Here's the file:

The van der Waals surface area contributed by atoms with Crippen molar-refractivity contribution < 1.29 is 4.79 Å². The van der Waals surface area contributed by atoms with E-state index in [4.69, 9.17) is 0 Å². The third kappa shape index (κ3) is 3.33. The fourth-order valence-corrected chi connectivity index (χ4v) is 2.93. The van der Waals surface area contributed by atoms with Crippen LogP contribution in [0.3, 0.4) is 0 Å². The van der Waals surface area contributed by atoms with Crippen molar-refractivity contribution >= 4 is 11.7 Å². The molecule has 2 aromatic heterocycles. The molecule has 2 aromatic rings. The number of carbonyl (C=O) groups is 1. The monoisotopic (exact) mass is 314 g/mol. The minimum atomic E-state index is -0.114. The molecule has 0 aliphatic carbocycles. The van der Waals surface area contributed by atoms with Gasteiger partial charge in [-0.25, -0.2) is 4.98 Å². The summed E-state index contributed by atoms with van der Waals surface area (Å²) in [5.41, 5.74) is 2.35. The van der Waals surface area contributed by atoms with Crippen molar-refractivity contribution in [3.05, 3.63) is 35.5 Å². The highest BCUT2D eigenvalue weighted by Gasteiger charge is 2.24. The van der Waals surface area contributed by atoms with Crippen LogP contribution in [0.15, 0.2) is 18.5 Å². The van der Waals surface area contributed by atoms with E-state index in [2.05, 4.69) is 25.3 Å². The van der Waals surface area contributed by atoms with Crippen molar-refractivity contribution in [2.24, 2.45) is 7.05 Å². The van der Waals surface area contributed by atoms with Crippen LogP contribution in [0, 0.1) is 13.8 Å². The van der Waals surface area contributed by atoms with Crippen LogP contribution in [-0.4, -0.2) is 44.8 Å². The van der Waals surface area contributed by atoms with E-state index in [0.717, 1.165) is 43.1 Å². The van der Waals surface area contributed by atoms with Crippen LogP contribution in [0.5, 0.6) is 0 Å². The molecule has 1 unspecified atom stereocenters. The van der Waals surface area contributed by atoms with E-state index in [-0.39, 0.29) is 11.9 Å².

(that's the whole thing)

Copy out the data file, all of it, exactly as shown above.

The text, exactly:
The van der Waals surface area contributed by atoms with Crippen molar-refractivity contribution < 1.29 is 4.79 Å². The van der Waals surface area contributed by atoms with E-state index in [4.69, 9.17) is 0 Å². The third kappa shape index (κ3) is 3.33. The fourth-order valence-corrected chi connectivity index (χ4v) is 2.93. The van der Waals surface area contributed by atoms with Crippen LogP contribution in [0.3, 0.4) is 0 Å². The van der Waals surface area contributed by atoms with Crippen molar-refractivity contribution >= 4 is 11.7 Å². The molecule has 2 aromatic heterocycles. The molecule has 2 aromatic rings. The number of carbonyl (C=O) groups is 1. The monoisotopic (exact) mass is 314 g/mol. The minimum atomic E-state index is -0.114. The molecule has 0 aliphatic carbocycles. The van der Waals surface area contributed by atoms with Gasteiger partial charge in [-0.25, -0.2) is 4.98 Å². The summed E-state index contributed by atoms with van der Waals surface area (Å²) in [5.41, 5.74) is 2.35. The van der Waals surface area contributed by atoms with Crippen molar-refractivity contribution in [3.05, 3.63) is 35.5 Å². The highest BCUT2D eigenvalue weighted by Gasteiger charge is 2.24. The van der Waals surface area contributed by atoms with Crippen LogP contribution in [0.15, 0.2) is 18.5 Å². The van der Waals surface area contributed by atoms with E-state index in [2.05, 4.69) is 25.3 Å². The van der Waals surface area contributed by atoms with Crippen molar-refractivity contribution in [2.24, 2.45) is 7.05 Å². The van der Waals surface area contributed by atoms with Crippen LogP contribution in [0, 0.1) is 13.8 Å². The van der Waals surface area contributed by atoms with Crippen LogP contribution in [-0.4, -0.2) is 44.8 Å². The van der Waals surface area contributed by atoms with E-state index in [0.717, 1.165) is 43.1 Å². The van der Waals surface area contributed by atoms with Crippen LogP contribution in [0.5, 0.6) is 0 Å². The molecule has 1 unspecified atom stereocenters. The van der Waals surface area contributed by atoms with E-state index in [-0.39, 0.29) is 11.9 Å².